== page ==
Sunday, September 06, 2015

The Preparation For Leadership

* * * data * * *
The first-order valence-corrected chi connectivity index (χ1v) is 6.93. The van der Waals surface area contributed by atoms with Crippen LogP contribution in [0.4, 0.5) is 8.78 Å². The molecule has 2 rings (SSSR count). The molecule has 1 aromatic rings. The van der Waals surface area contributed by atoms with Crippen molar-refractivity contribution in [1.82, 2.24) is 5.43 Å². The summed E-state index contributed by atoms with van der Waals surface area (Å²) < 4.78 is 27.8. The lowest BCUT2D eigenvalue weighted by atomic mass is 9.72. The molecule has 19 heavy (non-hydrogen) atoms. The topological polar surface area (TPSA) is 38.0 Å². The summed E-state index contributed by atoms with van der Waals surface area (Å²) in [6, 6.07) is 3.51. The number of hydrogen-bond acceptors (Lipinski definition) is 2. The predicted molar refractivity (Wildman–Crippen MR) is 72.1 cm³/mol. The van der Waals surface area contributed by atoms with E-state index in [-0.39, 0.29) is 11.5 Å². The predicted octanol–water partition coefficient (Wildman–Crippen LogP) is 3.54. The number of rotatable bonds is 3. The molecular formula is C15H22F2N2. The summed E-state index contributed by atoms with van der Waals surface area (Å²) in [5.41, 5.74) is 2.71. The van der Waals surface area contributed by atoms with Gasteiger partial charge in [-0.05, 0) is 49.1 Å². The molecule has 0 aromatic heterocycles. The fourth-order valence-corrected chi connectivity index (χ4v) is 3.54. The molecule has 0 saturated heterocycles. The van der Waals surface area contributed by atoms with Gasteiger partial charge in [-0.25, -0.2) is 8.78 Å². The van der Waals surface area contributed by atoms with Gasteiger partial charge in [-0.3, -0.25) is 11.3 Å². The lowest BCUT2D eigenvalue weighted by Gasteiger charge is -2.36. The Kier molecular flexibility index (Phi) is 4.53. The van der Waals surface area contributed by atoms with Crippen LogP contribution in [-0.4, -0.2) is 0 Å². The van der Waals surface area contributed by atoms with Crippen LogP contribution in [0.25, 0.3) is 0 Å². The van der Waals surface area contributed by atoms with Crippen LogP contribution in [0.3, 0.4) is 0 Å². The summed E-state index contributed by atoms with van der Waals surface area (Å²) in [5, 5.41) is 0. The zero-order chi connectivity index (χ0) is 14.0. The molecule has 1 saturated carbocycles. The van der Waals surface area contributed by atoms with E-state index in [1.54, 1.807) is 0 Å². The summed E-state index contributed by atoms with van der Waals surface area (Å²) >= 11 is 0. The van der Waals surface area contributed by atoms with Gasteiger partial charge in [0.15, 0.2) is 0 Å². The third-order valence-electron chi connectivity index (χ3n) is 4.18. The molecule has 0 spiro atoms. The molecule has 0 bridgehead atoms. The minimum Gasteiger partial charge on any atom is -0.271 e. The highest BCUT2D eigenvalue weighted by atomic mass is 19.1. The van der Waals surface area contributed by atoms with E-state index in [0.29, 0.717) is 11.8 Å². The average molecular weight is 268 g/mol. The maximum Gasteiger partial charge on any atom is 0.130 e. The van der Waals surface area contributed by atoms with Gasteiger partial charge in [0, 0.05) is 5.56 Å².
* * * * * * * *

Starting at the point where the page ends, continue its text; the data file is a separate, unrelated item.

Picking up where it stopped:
Generally, people ascribe the success or failure of a leader to their qualification or fitness to lead. For this reason when leaders are sought in the secular world, the qualifications of the individuals are usually given primary considerations. On the contrary, a close examination of the call of great leaders God used in the Bible reveals that God was not primarily concerned about qualifications. Eims Leroy, observed that Leaders like Moses, Gideon and Jeremiah openly confessed their inadequacy to perform the task God called them to do.1 If God was looking for qualified men then he would not have called them. Does it then mean that preparations are not necessary for Leadership? According to Gottfried Osei-Mensah, there are prerequisites for spiritual leadership.2 This statement implies that some form of preparation is necessary. In addition, it is clear from scripture that every leader that God used had certain qualities or abilities that were necessary in performing their task. This observation however poses a question: Were those leaders prepared for their calling or did they just happen to have the qualities God required? With God, things do not happen by chance, therefore the thesis of this article is, those whom God used in the Bible as leaders were always prepared for their task. To clarify this thesis statement selected leaders in the Bible are examined. The goal is, first to prove that the leaders were prepared for leadership and second, to determine the nature of the preparation and its importance to the leaders' call. The following three categories of leaders have been selected for this study: a) Those whose call and commission came as a surprise to them b) Those who were mentored by their predecessor c) Those who assumed leadership as a result of a crisis. Under each leader the presentation will also be divided into three sections: a) His life history before his call to leadership; b) His leadership role and achievements; c) Summary of the specific ways he was prepared for leadership. Finally an evaluation would be made and conclusions drawn. A. LEADERS WHOSE CALL AND COMMISSION CAME AS A SURPRISE Among the leaders whose call and commission came as a surprise were Moses and Paul. These were leaders who had personal encounter with God whilst they were pursuing their own goals in life. These leaders would now be discussed individually to determine how each of them was prepared for leadership. Moses a) His life history before his call to leadership The Bible, in Exodus Chapter 2-5, discusses the life of Moses from the time of his birth to that of his call. According to this section, Moses was born in Egypt by Hebrew parents. But because of an edict by Pharaoh to kill all the Hebrew baby boys, his mother was unable to raise him up from childhood to adulthood. However, by what can be termed divine providence, Howard F. Vos stated that Moses probably spent the first two or three 'years of his life with his own mother.3 The remaining period of his first forty years was spent in the palace as an adopted son of Pharaoh's daughter. Commenting on the years Moses spent in Pharaoh's palace, John C. Maxwell observed that he received the best of what Egypt offered both physically as well as intellectually. Maxwell cited Acts 7:22 which states that Moses was learned in all the wisdom of the Egyptians and was mighty in words and deeds.4 In spite of the fact that he was raised up in Pharaoh's palace Moses acknowledged his Hebrew identity. He had to flee Egypt because he killed an Egyptian to protect an oppressed Hebrew. The next forty years of his life he spent in Midian tending the flock of Jethro. It was in Midian, at about 80 years of age that God made the surprised call to him. b) His leadership role and achievements In this section the goal is just to make a brief reflection of Moses' main task and achievements. According to John D. Hannah, in his commentary on Exodus, God commissioned Moses to deliver the children of Israel out of Egypt. He showed how that call and commission came as a complete surprise to Moses.5 Although God also promised to take the Israelites to a good and spacious land, that commission, according to Hannah, was not given to Moses. To support his point, he made reference to Stephen's statement about Moses' mission in Acts 7:35-36, implying that there was no indication that Moses was supposed to take the Israelites to the promise land.6 Moses indeed accomplished the task God gave him in spite of all his objections about his inability when God called him. This was because he accepted in faith God's assuring words that he would be with him to accomplish that mission and also because of his ambition to deliver the Israelites from slavery. Commenting on the aspect of his ambition, Ted Engstrom pointed out that "he never lost sight of his ambition and calling in life which made it possible".7 Throughout his mission these words of assurance had been a motivation for him. In addition, Maxwell rightly observed, over the course of the years in the desert, Moses' leadership improved. He cited Jethro, Moses' father-in-law, as one person who helped to make that difference in his life. Moses also accomplished something else that was not explicitly stated in scripture. D.A. Hubbard, in his article on the Pentateuch said that both Judaism and Christianity accepted without question the biblical tradition that Moses wrote the Pentateuch.8 These writings had been great materials not just for spiritual purpose but also for academic purpose. Paul a) His life history before his call to leadership According to Act 21:39;22:3, Paul was a native of Tarsus, a city of Cilicia. He was of pure Jewish descent and of the tribe of Benjamin (Phil 3:5). He was a Hebrew and a Pharisee. He spoke Greek and was familiar with Aramaic (Acts 22:2). Paul, learned tent making because it was customary that all Jewish boys learn a trade. In his book, 'Paul the Leader', Oswald J. Sanders made this observation about Paul: "all the formative years were calculated, to prepare him to be an eminent Pharisee and Rabbi like his great mentor Gamaliel".9 Paul studied under Gamaliel, a distinguished teacher of the law and of the school of Hillel. Sanders also observe that the school of Hillel embraced a broader and more liberal view in education than that of Shammai - the other distinguished school.10 In addition, Sanders stated that unlike the school of Shammai, the school of Hillel was interested in Greek literature. In that school, Paul learned to use works of Gentile authors. He surpassed his fellow-students in both academic achievements and in zeal for both God and the tradition of his fathers. He was almost a member of the Sanhedrin, the supreme legal and civil court.11 b) His leadership role and achievements Oswald Sanders, noted that Paul became a great spiritual leader when his heart and mind were captured by Jesus.12 Such statements could not have been made if Paul had not made great achievements in the role God gave him to perform. Another writer, Ted E. Engstrom gave the background to Paul's success: "a Jew living in a Greek city, and with a Roman citizenship. Both by birth and training Paul possessed the tenacity of the Jews, the culture of the Greeks and the practicality of the Romans, and these qualities enabled him to adapt to the people among whom he was to move"13. According to Acts Chapter 9, when Paul encountered the Lord Jesus he was commissioned to take the gospel message to the gentiles. Records of Paul's accomplishments of his commission can be found in Acts Chapters 13-28. These included missionary journeys to gentile territories, Church planting, training or teaching ministries among the gentiles and successful debates with secular philosophers. In addition Paul also wrote thirteen of the New Testament Epistles. In these epistles he dealt with important theological concepts like justification, sanctification and the resurrection of Christ. Various portions of defense of the Christian faith against secular philosophies are also included in these epistles. According to 2Tim. 4:7, Paul was sure he accomplished God's mission for his life when he stated that he has fought the good fight, finished the race and kept the faith. B. LEADERS WHO WERE MENTORED BY THEIR PREDECESSOR The second categories of leaders to be examined are those who were mentored by their predecessor. Among such leaders are Joshua, who succeeded Moses and Samuel, who succeeded Eli. These two leaders will be examined individually in this section. Joshua a) His life history before his call to leadership The Bible gave a brief family background of Joshua in Exodus 33:11; Num. 1:10. He was the son of Nun, the son of Elishama, head of the tribe of Ephraim. Apart from this background, there is no other information about him before he met Moses. The scriptures gave much focus to Joshua's mentoring relationship with Moses. This close working relationship between them can be traced in scripture. According to exodus 24:13, when Moses went up Sinai to receive the two tablets for the first time Joshua accompanied him part of the way and was the first to meet him on his return (32:17). Also when the Israelites sinned by worshiping the golden calf, Moses moved the tabernacle outside the camp and left the congregation in charge of Joshua. In addition, Joshua was one of the twelve spies sent by Moses to explore the land of Canaan. It was only after about forty years of mentoring by Moses in the desert that God directed Moses to give Joshua leadership authority over the people. In his book, 'Leadership Images from the New Testament', David Bennett mentioned four steps in developing a leader from the example of Jesus. These are: a) To develop leaders who have learned to follow b) To train within the context of personal apprenticeship. c) To make commitment to the community as well as training for a task. d) To stress on the spiritual aspects of leadership.14 These four steps can be found in the almost forty years mentoring relationship between Moses and Joshua. As Engstrom rightly puts it "Moses had the right attitude, when he knew it was time to train someone else for leadership. He was fearful of being a paternal leader and pleaded with God to give the Israelite a successor".15 This might have been one of the reasons why he devoted himself to mentor Joshua. b) His leadership role and achievements Joshua's role was made clear to him when he was commissioned as the leader of Israel. His call and commission was mediated through Moses. In Numbers 27:12-22 the Lord reminded Moses that he would not enter the promise Land and that Joshua would replace him. Moses obeyed the Lord's instructions and commissioned Joshua before the whole Israelite assembly. This commission kept Joshua in focus throughout his mission and he kept his faith in the one who called him. As Donald K. Campbell rightly observed, Joshua interceded for the nation when the Israelites sinned and were defeated.16 God's mandate was that Joshua would lead the Israelites to the Promise Land and he depended on him to accomplish that mandate. Commenting on the charge given to Joshua to be strong and courageous in Josh. 1:6, Campbell also said it was an affirmation that God would not let Joshua down.17 However this may also be seen as an indication that prior to the time he became Israel's leader he had potentials, which he needed to build up in leadership. Details of how Joshua accomplished his mission have been recorded in the book of Joshua. The conquest of Canaan was however not an easy one but Joshua's training as a military leader and his dependence upon God gave him added advantage. He made mistakes but he learned from his mistakes. Samuel a) His life history before his call to leadership According to John C. Maxwell, Samuel was special from the time he was born because he was an answer to prayer. He further commented that, as young child, Samuel was placed in the care of Eli the High priest and Judge of Israel.18 This revealed that the mentoring relationship between Eli and Samuel started quite early in Samuel's life. Like Joshua, Samuel stayed in the same place with his mentor. In addition, at a very early age, God began to speak directly to him and that motivated him to reverence and serve God faithfully. The role played by Hannah in initiating this mentoring relationship should not be overlooked. McChesney and Unger said that it was a vow that Hannah made to dedicate Samuel to the Lord as a Nazarite.19 b) His Leadership Role and Achievements To better understand and appreciate Samuel's achievements, one should first examine the religious, political and social situations prior to his assumption to leadership. Eugene H, Merrill rightly observed that "the 300 or so years of the history of Israel under the Judges were marked by political, moral, and spiritual anarchy and deterioration". It was in this background, where all seemed to have failed that Samuel was groomed and also took up leadership.20 With reference to his achievements, "Samuel's level of influence with the people continued to increase throughout his lifetime. As a prophet, he was respected because he spoke from God. But in time Samuel also became Israel's Judge, a position similar to that of a king. He was the nation's civil and military leader. Samuel judged Israel all the days of his life".21 Indeed, only leaders with certain qualities can achieve what Samuel achieved. It was that kind of excellent leadership that God was looking for in order to address the deteriorating situation in Israel. Israel enjoyed a time of peace during Samuel's reign. C. LEADERS WHO ASSUME LEADERSHIP AS A RESULT OF A CRISIS During the period between the death of Joshua and the start of Samuel's leadership, many people ruled Israel as Judges. All of them came to leadership as a result of a crisis need. Gideon and Samson were two of the Judges who ruled Israel at that time. They will be examined in this section, as representatives of the Judges, to determine whether they were prepared for their leadership roles. Gideon a) His life history before his call to leadership In Judges chapter 6-8 the Bible gave a brief historic account of Gideon's family background. He was the son of Joash the Abiezrite. He was also of the tribe of Manasseh. One may want to suggest that Gideon had no quality or potential for leadership before he became a leader. This assumption is proved wrong in the light of the angel's greetings to Gideon - "mighty man of valor" (Judg. 6:12). As Joyce Peel rightly said, "the angel calls out his hidden qualities which we see developing in the rest of the story".22 It can be seen that Gideon already had faith in God from a question he asked the angel - where are all the wonders that our fathers told us about when they said, "Did not the lord bring us up out of Egypt?" His parents have made him realize that in the past they have depended on God for survival. However, Gideon wanted an assurance that it was the God of his fathers talking to him, so he asked God to give him a sign (:17). Joyce Peel's comment on Gideon's request is that "it isn't for the sort of sign an unbeliever asks to evade a challenge but for a sign to confirm to a believer who is ready to obey".23 Gideon was convinced that God was speaking to him and based on that fact he responded to the call to meet the Midianite crisis. b) His Leadership Role and Achievements Gideon was called to perform a specific role and that was to deliver Israel from the Midianites. He had a clear vision in mind as to what he had to do. He also believed that he could accomplish his goal because he had the assurance of God. In addition he had inner qualities, which gave him enough courage to move into action, even though he started at night. Gideon delivered the Israelites from the Midianites' oppression but he first brought them back to faith in God. However, immediately after his death the people turned back to their foreign gods. Samson a) His life history before his call to leadership In Judges Chapter 13-16 the Bible gave an account of Samson's life. Samson was the son of Manoah of Zorah and of the tribe of Dan. His birth was foretold to his parents by an angel. They were also told that he would be a Nazarite to God from the womb Iudg. 13:2-5,24). The Bible also says in Judg 3:24-25 that God blessed him and that the spirit of God began to stir him up while he was in Mahaneh Dan. From this account it can be observed that Samson was a man of unusual strength. In Hebrews 11:32 he was recognized as of the great men of faith. During Samson's time the philistines were suppressing the Israelites. b) His leadership role and achievements Samson's call and commission was mediated through his parents. According to Judges 13:5 he was to start the deliverance of Israel from the hands of the philistines. As John Mazwell rightly points out, "despite his good start, Samson got himself into trouble many times, and in the end he finished poorly: he was weak, blind and enslaved by the enemy from whom he was supposed to deliver his people."24 Samson had the opportunity of becoming a great leader but his despicable character destroyed his leadership. Conclusion Three categories of leaders have been examined in this chapter to prove that the people that God called to leadership in the Bible were always prepared for their tasks. The first category of leaders were those whose call came as a surprise to them. The second were those who were mentored by their predecessor and the third, were those who responded to a crisis. It was proved that all of these leaders had some form of preparation necessary for their particular calling. These preparations may come from God, their parents, religious background, formal education or a mentor. Therefore one could conclude that God does not call any person to leadership who had not been prepared. God's call or one preparation does not guarantee success because the preparation for effective leadership does not end with one's call.